Two bodies were found in the space of two days in bushes along Weltevreden Road and Jakes Gerwel Drive.
The first body, that of a man believed to be in his 30s, was found on Thursday March 31 at 9.30pm along Jakes Gerwel Drive, close to Westgate Mall.
The other, also male, was found on Friday April 1 at 8am along Weltevreden Road, Philippi.
Jakes Gerwel Drive, formerly Vanguard Drive, merges into Weltevreden Road which stretches all the way to Mnandi Beach.
Philippi police have opened a case of murder for the man found along Weltevreden Road on Friday.
Medical personnel certified the man as dead at the crime scene. The cause of death and the motive is yet to be determined, said Phillipi police spokesman, Captain Lance Goliath.
The deceased had multiple wounds to his head and marks to his body.
The man found on Thursday, aged between 35 and 40 years old, was found naked. He had severe head injuries. Medical personnel certified him as deceased at the crime scene, said Captain Goliath.
The cause of death and the motive for this killing is also yet to be determined, he said.
The investigation has led to a witness, a woman, who could positively contribute to the investigation.
Police are urging the public to come forward with information regarding these incidents.
Fearing that there could be more victims, over 80 community leaders acted with urgency after they learnt of the two bodies found in the bushes and started a search party on Saturday April 2.
In the bushes the group found shallow structures set up 20 metres into the bush, car parts, clothing, sleeping gear, even hideout spots, to name a few.
Captain of Amandel Block Watch in Westridge, Russel Chanquin, called on everyone to come together to do a search at the bush on Saturday.
“I took it upon myself and initiated to get the structures together for Saturday’s patrol. I really felt it was needed after Thursday’s incident. We patrolled the bushes previously as we’ve discovered (criminal) elements in the bushes wanting to break in to the neighbouring communities,” said Mr Chanquin.
He said more people should join these patrols, neighbourhood watches and block watches. The bushes are used as a throughway to get to other surrounding areas such as Westgate, Westridge, Bayview, Strandfontein and Philippi.
“We will be having follow-up patrols into the bush so that we can get a clearer picture of this area,” said Mr Chanquin.
Ridwaan Nero, co-ordinator of the Westgate Neighbourhood Watch, said he received a call from a resident alerting him of the crime. He alerted all safety structures to come on site to assist.
“The incident(s) just highlighted that crime takes place here, bodies are being found in this space. Many do not know about this issue. It highlighted a concern I had too. This is something we need to be on top of. We cannot remain seated, we need to do something,” said Mr Nero.
Mr Nero said they need to engage with those in charge of the land to take action against crime.
Ashley Potts, councillor for Ward 81, which includes Westridge, Westgate and parts of Rocklands, said the bush’s boundary where the bodies were found needs to move back so that it can be more visible.
“After everything that transpired on Thursday March 31, residents, neighbourhood watches, SAPS, and various community leaders rallied together on Saturday April 2 to search the grounds for any other possible information. Residents feel their safety is not being considered or looked after. Getting in the bush was a statement that we’re coming as a united front, making sure we can stop crime in the area,”Mr Potts said.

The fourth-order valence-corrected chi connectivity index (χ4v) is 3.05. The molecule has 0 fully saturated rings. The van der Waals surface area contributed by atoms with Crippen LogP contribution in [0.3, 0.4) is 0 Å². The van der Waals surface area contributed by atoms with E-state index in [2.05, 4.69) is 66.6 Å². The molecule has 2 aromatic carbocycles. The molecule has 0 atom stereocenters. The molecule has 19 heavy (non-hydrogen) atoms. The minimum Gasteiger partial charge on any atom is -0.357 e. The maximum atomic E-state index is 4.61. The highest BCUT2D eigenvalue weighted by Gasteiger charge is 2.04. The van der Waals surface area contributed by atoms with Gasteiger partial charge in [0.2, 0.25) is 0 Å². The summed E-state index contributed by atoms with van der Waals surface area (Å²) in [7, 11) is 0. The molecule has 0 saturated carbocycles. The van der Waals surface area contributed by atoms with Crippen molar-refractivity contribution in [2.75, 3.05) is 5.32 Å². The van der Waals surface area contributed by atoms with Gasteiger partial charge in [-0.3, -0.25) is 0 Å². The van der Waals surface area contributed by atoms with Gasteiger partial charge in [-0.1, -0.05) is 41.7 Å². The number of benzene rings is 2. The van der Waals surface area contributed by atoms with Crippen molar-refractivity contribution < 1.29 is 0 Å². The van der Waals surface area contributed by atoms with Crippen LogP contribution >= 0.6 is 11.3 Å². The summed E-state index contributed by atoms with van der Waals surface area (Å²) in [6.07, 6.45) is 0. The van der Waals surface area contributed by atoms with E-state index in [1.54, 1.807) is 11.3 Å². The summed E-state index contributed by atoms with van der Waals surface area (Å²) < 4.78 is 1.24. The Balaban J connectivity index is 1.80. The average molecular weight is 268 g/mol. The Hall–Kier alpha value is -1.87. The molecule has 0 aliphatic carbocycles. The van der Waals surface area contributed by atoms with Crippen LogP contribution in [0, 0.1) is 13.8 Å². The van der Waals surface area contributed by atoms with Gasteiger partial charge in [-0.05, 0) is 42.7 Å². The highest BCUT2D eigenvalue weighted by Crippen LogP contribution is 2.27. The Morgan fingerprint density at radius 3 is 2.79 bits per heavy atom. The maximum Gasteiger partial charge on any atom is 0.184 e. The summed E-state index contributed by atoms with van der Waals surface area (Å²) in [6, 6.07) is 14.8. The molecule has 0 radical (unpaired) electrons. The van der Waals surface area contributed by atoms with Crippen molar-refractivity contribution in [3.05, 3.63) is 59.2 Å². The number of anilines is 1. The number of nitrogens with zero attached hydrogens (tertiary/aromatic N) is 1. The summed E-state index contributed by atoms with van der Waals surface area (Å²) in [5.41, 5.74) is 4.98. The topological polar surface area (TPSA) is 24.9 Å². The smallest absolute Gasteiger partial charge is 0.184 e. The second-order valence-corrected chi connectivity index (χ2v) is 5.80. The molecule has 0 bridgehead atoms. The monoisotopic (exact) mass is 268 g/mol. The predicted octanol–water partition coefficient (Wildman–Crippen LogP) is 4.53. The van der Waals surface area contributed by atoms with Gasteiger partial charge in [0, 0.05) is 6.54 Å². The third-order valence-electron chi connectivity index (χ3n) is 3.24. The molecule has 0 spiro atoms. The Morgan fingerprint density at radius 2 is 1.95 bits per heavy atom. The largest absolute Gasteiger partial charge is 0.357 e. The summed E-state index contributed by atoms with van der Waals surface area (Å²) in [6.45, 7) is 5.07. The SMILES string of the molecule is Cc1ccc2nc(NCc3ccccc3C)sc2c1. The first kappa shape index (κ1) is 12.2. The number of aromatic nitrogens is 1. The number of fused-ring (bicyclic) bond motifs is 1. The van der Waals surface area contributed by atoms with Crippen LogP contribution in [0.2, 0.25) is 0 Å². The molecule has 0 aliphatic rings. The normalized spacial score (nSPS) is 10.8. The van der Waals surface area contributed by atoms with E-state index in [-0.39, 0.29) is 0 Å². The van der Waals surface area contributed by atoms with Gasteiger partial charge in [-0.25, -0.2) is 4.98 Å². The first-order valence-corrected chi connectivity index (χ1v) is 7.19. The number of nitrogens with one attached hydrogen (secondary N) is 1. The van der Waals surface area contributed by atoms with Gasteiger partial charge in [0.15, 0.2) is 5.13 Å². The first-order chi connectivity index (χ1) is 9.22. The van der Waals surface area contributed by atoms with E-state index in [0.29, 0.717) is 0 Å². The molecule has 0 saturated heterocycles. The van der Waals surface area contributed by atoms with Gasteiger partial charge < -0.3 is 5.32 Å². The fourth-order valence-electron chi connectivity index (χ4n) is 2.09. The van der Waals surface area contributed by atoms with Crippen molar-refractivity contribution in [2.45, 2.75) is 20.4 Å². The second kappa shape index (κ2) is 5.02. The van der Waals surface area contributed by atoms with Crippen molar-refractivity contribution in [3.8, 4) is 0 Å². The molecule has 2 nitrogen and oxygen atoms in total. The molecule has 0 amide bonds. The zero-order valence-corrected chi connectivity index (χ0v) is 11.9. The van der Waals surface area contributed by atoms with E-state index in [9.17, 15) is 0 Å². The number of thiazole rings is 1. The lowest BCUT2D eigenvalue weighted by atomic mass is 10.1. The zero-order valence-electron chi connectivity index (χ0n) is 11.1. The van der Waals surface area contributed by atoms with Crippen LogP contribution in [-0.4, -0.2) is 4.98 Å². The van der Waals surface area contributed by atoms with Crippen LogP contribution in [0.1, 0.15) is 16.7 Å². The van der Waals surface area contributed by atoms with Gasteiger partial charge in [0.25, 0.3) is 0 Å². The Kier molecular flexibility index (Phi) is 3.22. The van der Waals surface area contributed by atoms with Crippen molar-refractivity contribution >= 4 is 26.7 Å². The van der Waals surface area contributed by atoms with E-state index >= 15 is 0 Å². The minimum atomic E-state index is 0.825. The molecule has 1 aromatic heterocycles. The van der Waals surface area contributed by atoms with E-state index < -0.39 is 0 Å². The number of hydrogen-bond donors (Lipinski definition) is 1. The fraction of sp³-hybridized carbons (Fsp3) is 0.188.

“There was a sense of ambivalence, a sense of worry. One of the residents said we needed dogs searching with us. A fearful anticipation, finding something we did not want to come across. It was also a sense of unity, it didn’t matter where you were from as we gathered for a common cause,” said Mr Potts.
The attitude and sense from the group was, there were too many people living in the bush, he said.
“We’re encouraging residents to join the neighbourhood watch. It has to grow as SAPS cannot do it on their own,” said Mr Potts.
Achmat Isaacs, public relations officer of the Mitchell’s Plain Crisis Forum, said people are frustrated. “It brought back memories of the Station Strangler, one lady told me – it brings back the same fear to Mitchell’s Plain,” he said.
The Station Strangler became a household name after the bodies of 22 young boys were found across the Cape Flats from 1986 to 1994.
Their bodies were all found in the same position face down in a shallow grave with their hands tied behind their backs and their pants wound tightly around their necks.
They had been strangled and sodomised.
The killer’s reign of terror started in October 1986 with the discovery of the body of Jonathan Claasen, 14, near Modderdam Station in Bellville South.
Then, in January 1994, Cape Town was rocked by the discovery of 11 bodies in the Strangler’s so-called killing fields in Mitchell’s Plain, close to where the latest bodies of the two men were found last week.
Former Mitchell’s Plain primary school teacher Norman Azfal Simons was arrested in 1994 and a year later, after a brief trial, was convicted for the kidnapping and murder of the last known victim of the Station Strangler, 10-year-old Elroy van Rooyen. He stood trial for only Elroy’s death as police lacked evidence in the other cases. He was handed a 35-year sentence.
Mr Isaacs said they need to put a stop to gender-based violence and crime in the community. “The amount of organisations coming together should not stop, we should continue to work together, stay united and effect change from the ground up,” said Mr Isaacs.
Anyone with information is asked to call investigating officer, Detective-Sergeant Ayanda Tolbaard, at 021 690 1516 or 073 532 3865 or call Crime stop on 0800 10111.